At 43 years old I decided to take my savings and move with my wife and two kids to Brooklin to learn how to build woodenboats. The crazy thing is that I am from Bogotá, Colombia at 8400 feet above sea level on the Andean mountains and far away from the ocean.I found a Woodenboat magazine and flew to Maine. Rented a small house and took every possible program at Woodenboat school until winter closed and my money was gone. Since my first hands on boat was a Shellback, I kept it in front of Brooklin Boat Yard and we raced our Shellbacsk against each other with other artist that worked at BBY. I was so proud of having met such a wonderful person even that he won all the races.

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    Geoff Wade says:

    I’m half way through building a Haven 12 1/2- my first sail boat. I sure wish a legend like Joel White could stop by and offer me some advice!

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    Glenn Baker says:

    We never met but I feel like I knew Joel since I’ve read just about everything his parents wrote. And learned more about the man when Douglas Whynott wrote the book “A unit of water, a unit of time, Joel White’s Last Boat” in 1999.

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      Alan Scott says:

      I treasure my copy of Douglas Whynott’s book. Reading it brings to mind a story that didn’t make it into the book, but which I will relate here.

      Henry Lawson’s machine shop was on the water end of the main building and Henry would on occasion provide a special welcome for certain of the yard’s customers. He would don a doctor’s white coat and eye mirror, place a foam coffee cup upside down on his workbench, squirt a bit of acetylene into the cup, where it would rise and stay. Then, as the customer was coming down the passageway from the front door, Henry would touch off the acetylene in the cup, with a tremendous bang, and peer around the corner of the machine shop doorway with eye mirror and white coat. Joel, escorting the customer, would feign horror, followed by his quiet laugh.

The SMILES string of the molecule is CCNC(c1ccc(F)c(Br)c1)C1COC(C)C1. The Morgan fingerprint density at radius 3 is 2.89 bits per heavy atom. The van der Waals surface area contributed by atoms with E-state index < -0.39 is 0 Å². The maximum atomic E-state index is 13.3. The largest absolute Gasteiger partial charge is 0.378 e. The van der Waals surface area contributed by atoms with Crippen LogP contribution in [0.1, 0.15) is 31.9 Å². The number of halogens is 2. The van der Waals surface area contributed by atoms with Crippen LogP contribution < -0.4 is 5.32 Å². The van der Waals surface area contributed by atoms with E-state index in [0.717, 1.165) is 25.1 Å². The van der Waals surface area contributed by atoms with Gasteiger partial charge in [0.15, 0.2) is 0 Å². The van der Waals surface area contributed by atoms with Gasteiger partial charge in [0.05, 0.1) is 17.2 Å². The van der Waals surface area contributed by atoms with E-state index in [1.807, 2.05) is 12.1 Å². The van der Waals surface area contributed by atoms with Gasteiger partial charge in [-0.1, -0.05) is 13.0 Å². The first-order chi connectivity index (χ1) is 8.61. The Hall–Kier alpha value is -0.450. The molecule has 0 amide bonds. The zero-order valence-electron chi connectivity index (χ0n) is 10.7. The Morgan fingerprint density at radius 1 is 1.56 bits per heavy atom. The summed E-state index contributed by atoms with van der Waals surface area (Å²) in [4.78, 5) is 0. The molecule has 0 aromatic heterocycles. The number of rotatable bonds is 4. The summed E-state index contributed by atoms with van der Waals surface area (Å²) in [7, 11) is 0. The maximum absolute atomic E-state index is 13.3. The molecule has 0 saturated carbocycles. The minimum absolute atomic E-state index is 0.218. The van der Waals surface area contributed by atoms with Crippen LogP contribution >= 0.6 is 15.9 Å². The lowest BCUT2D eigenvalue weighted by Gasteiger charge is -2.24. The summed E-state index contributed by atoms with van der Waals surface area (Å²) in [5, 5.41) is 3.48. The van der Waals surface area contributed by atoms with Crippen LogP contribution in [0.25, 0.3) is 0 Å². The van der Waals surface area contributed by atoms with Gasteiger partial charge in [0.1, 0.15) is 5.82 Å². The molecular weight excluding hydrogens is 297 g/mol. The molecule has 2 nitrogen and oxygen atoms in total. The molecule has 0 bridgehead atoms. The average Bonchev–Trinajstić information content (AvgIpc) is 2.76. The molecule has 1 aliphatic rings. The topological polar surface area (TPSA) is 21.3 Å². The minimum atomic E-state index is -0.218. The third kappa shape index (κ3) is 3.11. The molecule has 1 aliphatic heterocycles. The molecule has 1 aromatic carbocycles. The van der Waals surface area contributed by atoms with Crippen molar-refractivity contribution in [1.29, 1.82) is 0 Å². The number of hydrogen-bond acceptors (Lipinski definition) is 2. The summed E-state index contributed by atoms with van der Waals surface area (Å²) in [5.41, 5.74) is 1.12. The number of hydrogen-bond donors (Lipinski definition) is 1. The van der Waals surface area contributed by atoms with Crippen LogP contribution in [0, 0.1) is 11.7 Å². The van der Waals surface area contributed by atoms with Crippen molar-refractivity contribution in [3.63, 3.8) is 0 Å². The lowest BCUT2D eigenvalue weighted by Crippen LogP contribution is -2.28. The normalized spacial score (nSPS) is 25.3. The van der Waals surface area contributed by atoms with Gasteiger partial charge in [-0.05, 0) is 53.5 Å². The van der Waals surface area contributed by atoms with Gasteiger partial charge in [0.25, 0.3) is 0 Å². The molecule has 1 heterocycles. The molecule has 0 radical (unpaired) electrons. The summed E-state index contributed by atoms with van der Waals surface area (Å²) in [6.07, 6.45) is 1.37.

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    Jeffrey Wright says:

    There is a bit of the essence of life in these words. Something too seldom enjoyed and experienced by most, especially in this day of gadgets. I have come to love the simple things in life. Give me a well sharpened Lie-Nielsen hand plane and a piece of wood, and I can have hours of blissful fun.

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    William Boulden says:

    You very beautifully captured the spirit of man that inspires so many of us who did not have the priviledge of living near such marvelous people and places and yet are struck by the soul and life of wooden sailboats. Thank you.

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    Benjamin Mendlowitz says:

    Thanks Doug, This triggered some very nice memories of Joel, visits to his design office, sails on Northern Crown, sailing in company on different boats and ending up in the same anchorage – always that wonderful smile that said we were pretty lucky to be doing it all.

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    Howard Sharp says:

    I wish I could have met him. A nice piece of writing.